The Loveliest Chocolate Shop in Paris by Jenny Colgan.
A book that celebrates both Paris and chocolate. It also highlights cultural differences, identity, coming of age, love and all things chocolate. I was delighted to read about Claire managing to escape her dominating father for one magical summer in Paris. Later on, she sends Anna to Paris to recuperate from an accident and once more Paris works its transformational magic. Additionally, the back pages have many tempting and delicious-sounding chocolate recipes.
And as I am preparing to give an author talk, I did some research
Your Perfect Presentation by Bill Hoogterp.
Takes you through the steps needed to build an interesting and informative presentation. A useful book.
TED talks Chris Anderton
What could I learn from reading about Ted talks? Quite a lot and all relayed in an easy to read and informative style.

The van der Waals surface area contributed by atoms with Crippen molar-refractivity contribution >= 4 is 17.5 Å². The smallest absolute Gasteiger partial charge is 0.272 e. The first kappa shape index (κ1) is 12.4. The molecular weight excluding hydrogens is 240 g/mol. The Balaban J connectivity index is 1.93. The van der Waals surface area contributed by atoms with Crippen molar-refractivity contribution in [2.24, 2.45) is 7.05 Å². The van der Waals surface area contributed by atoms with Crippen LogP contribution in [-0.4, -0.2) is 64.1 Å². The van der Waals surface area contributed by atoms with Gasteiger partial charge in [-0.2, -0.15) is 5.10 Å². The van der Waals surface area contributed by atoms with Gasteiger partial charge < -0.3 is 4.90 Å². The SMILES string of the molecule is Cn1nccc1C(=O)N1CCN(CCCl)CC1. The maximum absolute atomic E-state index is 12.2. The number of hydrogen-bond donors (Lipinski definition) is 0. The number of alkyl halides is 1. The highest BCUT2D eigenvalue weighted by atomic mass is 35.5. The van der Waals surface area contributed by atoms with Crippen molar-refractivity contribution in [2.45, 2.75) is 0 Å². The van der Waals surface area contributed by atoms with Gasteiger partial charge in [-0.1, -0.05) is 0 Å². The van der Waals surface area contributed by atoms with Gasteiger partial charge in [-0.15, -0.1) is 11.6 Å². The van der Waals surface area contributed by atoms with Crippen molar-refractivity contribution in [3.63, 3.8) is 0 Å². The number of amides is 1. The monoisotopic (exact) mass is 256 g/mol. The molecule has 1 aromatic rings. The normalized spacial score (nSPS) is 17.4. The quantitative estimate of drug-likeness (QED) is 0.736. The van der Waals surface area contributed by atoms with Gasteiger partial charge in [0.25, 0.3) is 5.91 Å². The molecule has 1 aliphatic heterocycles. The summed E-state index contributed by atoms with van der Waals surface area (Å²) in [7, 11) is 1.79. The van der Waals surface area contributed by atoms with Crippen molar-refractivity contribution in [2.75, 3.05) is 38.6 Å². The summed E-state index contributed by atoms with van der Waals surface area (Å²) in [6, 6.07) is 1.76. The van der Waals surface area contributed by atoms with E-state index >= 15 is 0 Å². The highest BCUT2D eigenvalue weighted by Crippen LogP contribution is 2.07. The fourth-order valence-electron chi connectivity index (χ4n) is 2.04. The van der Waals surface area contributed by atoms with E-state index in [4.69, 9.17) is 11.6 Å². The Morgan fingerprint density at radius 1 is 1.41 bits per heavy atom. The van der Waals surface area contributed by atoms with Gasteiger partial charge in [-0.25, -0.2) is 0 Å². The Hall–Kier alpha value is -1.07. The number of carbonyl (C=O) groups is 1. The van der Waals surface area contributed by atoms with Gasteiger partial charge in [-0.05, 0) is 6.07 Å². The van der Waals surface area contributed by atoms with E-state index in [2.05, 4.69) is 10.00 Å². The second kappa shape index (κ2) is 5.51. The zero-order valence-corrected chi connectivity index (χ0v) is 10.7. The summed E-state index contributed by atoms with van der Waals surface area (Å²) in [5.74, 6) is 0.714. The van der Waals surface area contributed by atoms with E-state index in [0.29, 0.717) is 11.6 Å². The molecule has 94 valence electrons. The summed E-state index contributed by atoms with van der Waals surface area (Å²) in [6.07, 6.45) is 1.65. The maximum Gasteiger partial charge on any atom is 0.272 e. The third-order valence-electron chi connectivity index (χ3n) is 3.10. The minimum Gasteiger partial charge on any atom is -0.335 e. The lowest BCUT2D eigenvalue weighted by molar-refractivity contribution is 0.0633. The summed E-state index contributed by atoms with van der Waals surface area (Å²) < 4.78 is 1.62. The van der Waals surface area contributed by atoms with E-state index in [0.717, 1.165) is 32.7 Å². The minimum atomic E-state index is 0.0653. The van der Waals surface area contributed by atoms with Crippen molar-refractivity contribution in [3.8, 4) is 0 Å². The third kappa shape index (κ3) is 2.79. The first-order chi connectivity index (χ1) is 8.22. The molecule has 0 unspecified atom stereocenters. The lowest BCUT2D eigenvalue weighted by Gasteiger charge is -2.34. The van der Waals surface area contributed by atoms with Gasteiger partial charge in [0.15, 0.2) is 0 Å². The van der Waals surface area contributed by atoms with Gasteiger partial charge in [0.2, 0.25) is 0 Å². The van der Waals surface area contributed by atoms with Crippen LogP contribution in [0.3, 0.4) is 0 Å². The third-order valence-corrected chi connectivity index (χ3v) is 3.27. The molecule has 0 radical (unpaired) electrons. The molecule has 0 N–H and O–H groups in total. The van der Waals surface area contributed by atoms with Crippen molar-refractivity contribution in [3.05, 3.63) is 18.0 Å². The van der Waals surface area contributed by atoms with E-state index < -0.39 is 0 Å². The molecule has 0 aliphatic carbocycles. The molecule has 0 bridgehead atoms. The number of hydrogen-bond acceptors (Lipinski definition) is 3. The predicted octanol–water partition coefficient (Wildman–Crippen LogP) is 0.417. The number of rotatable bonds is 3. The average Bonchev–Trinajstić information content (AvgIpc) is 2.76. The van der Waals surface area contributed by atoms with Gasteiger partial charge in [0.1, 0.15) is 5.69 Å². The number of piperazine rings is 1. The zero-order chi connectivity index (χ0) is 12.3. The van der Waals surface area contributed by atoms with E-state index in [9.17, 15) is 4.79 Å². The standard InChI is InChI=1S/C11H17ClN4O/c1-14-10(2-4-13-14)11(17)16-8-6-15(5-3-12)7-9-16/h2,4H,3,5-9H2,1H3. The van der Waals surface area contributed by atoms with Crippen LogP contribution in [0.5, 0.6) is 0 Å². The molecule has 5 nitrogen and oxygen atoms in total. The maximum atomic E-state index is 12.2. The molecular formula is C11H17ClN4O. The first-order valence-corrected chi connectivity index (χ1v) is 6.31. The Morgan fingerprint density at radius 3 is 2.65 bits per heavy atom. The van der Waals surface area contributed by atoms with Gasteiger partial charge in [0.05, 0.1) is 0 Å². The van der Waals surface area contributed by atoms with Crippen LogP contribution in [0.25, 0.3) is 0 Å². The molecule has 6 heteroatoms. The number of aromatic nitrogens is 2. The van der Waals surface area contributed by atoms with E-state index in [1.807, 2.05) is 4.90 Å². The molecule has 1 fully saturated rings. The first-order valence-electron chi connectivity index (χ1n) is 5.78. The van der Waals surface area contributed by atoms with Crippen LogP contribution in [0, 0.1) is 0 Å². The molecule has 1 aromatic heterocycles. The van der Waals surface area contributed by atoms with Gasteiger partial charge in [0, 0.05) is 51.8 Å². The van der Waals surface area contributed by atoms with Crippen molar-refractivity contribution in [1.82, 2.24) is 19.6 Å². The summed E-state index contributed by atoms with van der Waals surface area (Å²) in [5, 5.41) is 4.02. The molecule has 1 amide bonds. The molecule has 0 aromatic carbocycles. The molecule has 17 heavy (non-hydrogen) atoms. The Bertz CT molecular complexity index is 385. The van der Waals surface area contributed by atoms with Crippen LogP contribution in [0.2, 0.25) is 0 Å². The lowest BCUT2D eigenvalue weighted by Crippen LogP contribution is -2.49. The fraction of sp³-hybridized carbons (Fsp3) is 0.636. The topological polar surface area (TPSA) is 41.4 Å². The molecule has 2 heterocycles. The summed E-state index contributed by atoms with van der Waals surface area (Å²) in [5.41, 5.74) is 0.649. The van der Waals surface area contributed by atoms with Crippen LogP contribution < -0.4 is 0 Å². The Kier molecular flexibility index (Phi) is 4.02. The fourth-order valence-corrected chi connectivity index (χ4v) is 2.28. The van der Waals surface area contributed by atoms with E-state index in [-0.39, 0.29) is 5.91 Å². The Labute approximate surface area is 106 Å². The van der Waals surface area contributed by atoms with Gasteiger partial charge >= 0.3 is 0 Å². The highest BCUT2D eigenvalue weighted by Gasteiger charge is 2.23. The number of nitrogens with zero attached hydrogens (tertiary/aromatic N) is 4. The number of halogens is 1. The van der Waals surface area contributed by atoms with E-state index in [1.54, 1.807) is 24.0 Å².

Attending the Rockingham Writers Conference this weekend, I thought what a gregarious and chatty crowd we were. So different from the stereotypical introverted, social outcasts we are supposed to be.
Individually these were people who admitted to self-doubt, imposter syndrome, insecurity, fear of failure and fear of success.
That day though, all that was put aside, and we had a ball, laughed and talked mingled, shared expertise and gossip. I left the conference buoyed with confidence and thrilled with my writer tribe.
Then I began to wonder what a group of writers was called. I couldn’t recall an official term, so I did an internet search. I got ‘a worship of writers. ’ To me, that seemed more fitting for priests, so I began to think of collective nouns for writers.
Here are some I liked
A chapter of writers.
A procrastination of writers
A draft of writers
An insecurity of writers
An imagination of writers
A scribble of writers
A cacophony of writers
A gossip of writers
A journal of writers.
Do you have a favourite term for a group of writers?